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hvoss (Herefordshire Voluntary Organisations Support Service)

23 Jun 2021

No Wrong Door Social Project and Beyond -‘What do you need?’ The answer was a resounding ‘This! More of this!’

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No Wrong Door has been working collaboratively with partner agencies providing wrap-around support (and easy access to this) to young people in Herefordshire for several yearsAt its heart is listening to what young people need and building trusted relationships to then help guide them through whichever ‘door’ they need to enter. 

As with many organisations in the sector, the Covid pandemic had the potential to hinder the initial process of building relationships. As we know, it can be an incredibly hard and overwhelming task for any of us to ask for help. For a young person, this is amplified ten-fold. Many may have had issues with figures of authority before, or adults within their own lives, so to trust adults they don’t know at all can, understandably, be laced with an edge of suspicion. NWD has always managed to dampen these fears through engagement. However, as the second lockdown struck, our outreach van Mylo lay stationary in the car-park, our office doors closed, our usual access to schools inhibited, and at a time when young people needed support more than ever. So, when our Youth Reps suggested a weekly online social group, the idea was grabbed with both hands. 


The group happens weekly on Wednesdays from 5 to 6 and is open to anyone aged 13-25 (with the exception of the first Wednesday of each month which is the Hereford Youth Rep slot). A worker is always online 10 minutes earlier to meet any new participants, and for however long needed at the end if anyone wants a chat about any worries they’re having. The main session is, however, far more informal, and, invariably, far more hilarious! After 5 minutes of general ‘how are you, how’s your week been?’ chat, we launch into the topic for that week. It’s always chosen by a young person (on a rotating basis) and the result has been a very eclectic mix! Some have been standard; film, gaming, art, music. Others less so; pancakes (veering into religion), radio, fantasy story-lines, adventure, mobile phones! It gives young people a chance to shine in topics they have a particular passion for, but also opens up conversations that are often unexpected. For example, discovering that one young person’s ideal celebrity meet-up would be tea at KFC with the Hulk, that one is a trained ski-instructor, that one can read braille music, that one can design computer games. Every session has points of laughter, but also a really heart-warming quality, and where conversations go deeper the compassion and empathy the young people show towards each other is admirable. They are all incredibly different people, from all walks of life, but yet they are united in aspects of values, care and, sometimes, struggles. It is inspiring to see and a privilege to be a part of.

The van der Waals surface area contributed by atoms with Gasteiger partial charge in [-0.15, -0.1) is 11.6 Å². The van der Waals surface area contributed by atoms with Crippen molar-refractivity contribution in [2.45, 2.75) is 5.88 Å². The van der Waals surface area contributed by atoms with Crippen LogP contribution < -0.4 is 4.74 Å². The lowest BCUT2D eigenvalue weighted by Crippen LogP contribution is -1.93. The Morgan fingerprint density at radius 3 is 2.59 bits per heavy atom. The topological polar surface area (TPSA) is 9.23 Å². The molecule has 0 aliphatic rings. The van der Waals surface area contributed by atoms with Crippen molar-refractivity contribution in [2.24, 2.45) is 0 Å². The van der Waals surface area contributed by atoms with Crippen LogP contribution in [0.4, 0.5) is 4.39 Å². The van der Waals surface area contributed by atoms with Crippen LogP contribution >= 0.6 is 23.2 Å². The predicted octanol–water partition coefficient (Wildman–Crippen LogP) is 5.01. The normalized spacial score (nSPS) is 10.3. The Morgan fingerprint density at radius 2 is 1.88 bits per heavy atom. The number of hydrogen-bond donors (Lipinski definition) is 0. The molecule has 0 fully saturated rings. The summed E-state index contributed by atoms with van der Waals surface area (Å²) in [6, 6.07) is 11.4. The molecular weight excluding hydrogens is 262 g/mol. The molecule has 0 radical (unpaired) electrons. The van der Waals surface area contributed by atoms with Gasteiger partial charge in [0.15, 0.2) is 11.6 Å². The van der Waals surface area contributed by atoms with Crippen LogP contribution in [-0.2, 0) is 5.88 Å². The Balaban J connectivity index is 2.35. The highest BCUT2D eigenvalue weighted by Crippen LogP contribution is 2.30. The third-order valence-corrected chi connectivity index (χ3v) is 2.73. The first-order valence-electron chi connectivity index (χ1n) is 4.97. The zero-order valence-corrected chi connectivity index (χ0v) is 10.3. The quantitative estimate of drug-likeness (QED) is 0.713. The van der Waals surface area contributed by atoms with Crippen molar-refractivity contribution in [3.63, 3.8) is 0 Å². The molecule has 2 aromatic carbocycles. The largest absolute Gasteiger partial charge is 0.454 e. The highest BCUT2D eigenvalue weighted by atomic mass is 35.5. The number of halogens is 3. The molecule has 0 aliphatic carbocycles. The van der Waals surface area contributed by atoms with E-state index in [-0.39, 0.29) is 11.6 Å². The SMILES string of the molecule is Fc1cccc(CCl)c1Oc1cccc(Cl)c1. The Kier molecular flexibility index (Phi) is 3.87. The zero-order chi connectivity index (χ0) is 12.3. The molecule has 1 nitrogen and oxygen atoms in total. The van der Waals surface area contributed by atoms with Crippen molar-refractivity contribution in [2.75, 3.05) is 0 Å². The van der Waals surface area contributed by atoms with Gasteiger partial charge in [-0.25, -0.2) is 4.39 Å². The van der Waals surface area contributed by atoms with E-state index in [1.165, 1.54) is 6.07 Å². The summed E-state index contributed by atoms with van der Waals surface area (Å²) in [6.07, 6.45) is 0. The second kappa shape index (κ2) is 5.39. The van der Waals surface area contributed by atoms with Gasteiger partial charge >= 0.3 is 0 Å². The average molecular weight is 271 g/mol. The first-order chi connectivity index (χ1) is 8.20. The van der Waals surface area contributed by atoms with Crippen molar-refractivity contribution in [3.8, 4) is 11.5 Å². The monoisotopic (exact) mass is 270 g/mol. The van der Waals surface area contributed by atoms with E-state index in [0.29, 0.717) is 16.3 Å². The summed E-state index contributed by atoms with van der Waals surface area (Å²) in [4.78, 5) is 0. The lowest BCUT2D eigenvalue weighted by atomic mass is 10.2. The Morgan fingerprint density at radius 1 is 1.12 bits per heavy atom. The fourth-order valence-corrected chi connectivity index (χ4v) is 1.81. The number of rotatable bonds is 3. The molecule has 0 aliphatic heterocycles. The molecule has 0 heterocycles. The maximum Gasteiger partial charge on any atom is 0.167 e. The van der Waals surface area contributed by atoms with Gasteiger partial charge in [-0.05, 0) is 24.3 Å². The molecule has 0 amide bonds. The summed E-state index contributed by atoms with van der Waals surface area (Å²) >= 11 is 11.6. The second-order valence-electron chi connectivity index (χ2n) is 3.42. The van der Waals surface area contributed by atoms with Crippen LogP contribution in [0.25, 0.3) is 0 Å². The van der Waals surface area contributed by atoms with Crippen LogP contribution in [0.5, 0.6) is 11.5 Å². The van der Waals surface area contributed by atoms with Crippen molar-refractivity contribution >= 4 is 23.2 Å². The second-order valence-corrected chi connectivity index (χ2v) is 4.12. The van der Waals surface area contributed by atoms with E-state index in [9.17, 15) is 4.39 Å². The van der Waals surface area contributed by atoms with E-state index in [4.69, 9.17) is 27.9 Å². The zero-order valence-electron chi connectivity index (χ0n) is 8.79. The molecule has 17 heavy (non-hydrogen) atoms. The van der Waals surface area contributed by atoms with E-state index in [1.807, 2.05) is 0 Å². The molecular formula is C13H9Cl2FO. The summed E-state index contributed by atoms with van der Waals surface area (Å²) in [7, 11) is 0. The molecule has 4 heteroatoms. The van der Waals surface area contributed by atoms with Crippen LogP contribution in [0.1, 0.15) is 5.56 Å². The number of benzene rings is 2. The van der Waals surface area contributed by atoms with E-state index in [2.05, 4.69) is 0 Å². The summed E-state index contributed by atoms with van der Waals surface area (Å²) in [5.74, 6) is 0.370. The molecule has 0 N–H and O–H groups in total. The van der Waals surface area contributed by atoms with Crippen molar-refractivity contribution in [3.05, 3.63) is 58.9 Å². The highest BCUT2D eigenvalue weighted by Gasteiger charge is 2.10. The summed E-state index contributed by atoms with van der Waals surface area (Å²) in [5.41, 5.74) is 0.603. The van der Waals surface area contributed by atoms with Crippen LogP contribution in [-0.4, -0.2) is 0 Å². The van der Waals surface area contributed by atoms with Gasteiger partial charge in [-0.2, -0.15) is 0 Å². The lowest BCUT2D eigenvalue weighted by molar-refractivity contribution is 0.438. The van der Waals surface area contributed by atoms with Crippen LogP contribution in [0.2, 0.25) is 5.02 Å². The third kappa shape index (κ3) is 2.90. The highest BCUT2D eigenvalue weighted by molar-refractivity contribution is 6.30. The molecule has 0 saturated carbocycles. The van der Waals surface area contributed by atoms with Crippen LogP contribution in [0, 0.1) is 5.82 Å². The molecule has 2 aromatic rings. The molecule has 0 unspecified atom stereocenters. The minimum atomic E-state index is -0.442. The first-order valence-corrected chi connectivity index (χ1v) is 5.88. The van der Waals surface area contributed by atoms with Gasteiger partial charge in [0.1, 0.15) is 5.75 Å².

In the immediacy, the impact is clear: it has provided a safe and consistent environment for young people that would otherwise have felt isolated in what are very uncertain times. In the words of the young people themselves… 

‘I always feel ten times better after going’ 

‘Everyone accepts each other, there’s no toxicity, no-one being nasty’ 

‘Really amazing group with like-minded people with a kind nature’ 

‘It’s my safe place’ 

A marked difference in terms of confidence has been seen with all in terms of willingness to speak and appear on screen. This has been replicated in their personal lives -  a sense of purpose and confidence has been fostered and three of the members have been inspired to access further education since attending sessions. Members that are particularly vulnerable due to isolation and had a previous propensity towards negative behaviours/coping mechanisms, have appreciated having a ‘constant’ in inconsistent times and look forward to meeting each week. As expected, it has also fed into the ‘wrap-around’ approach, with some members having the confidence to now access 1 to 1 support and referrals to partner agencies where needed. Likewise, some young people have been referred to the Social from these. 

There’s also been opportunity to share key findings/interesting topics with our partnerin the form of the ‘NWD Social News and Reviews’ that is distributed when relevant. Many have used this as stimulus with their own young people, so the reach has been widened. They, along with HYR Low-downs (the equivalent feedback from the Hereford Youth Rep sessions), have also been used as resources in local schools. As ever, spreading the voice of young people is paramount. 


Despite the world slowly regaining motion and opening up, the on-line social is going no-where! It has, however, given us even more impetus to pursue a route of ‘informal’ positive activities to build trust, and provide an outlet should young people need it, which can then lead as a conduit into our partner agencies. As a result, the fantastic outreach work is back up and running – Going for Goal and Drift-Triking now happening weekly. There’s also a new summer face-to-face group programme for differing ages from 9 to 25 (Why Don’t You…) that combines discussion, creativity and entertainment (and generally lots of biscuits!). These activities, plus one-to-ones and work with local schools, means that over 100 young people are now engaging with No Wrong Door every week. Long may it last and thankyou to all those young people who inspire us to do what we do. 


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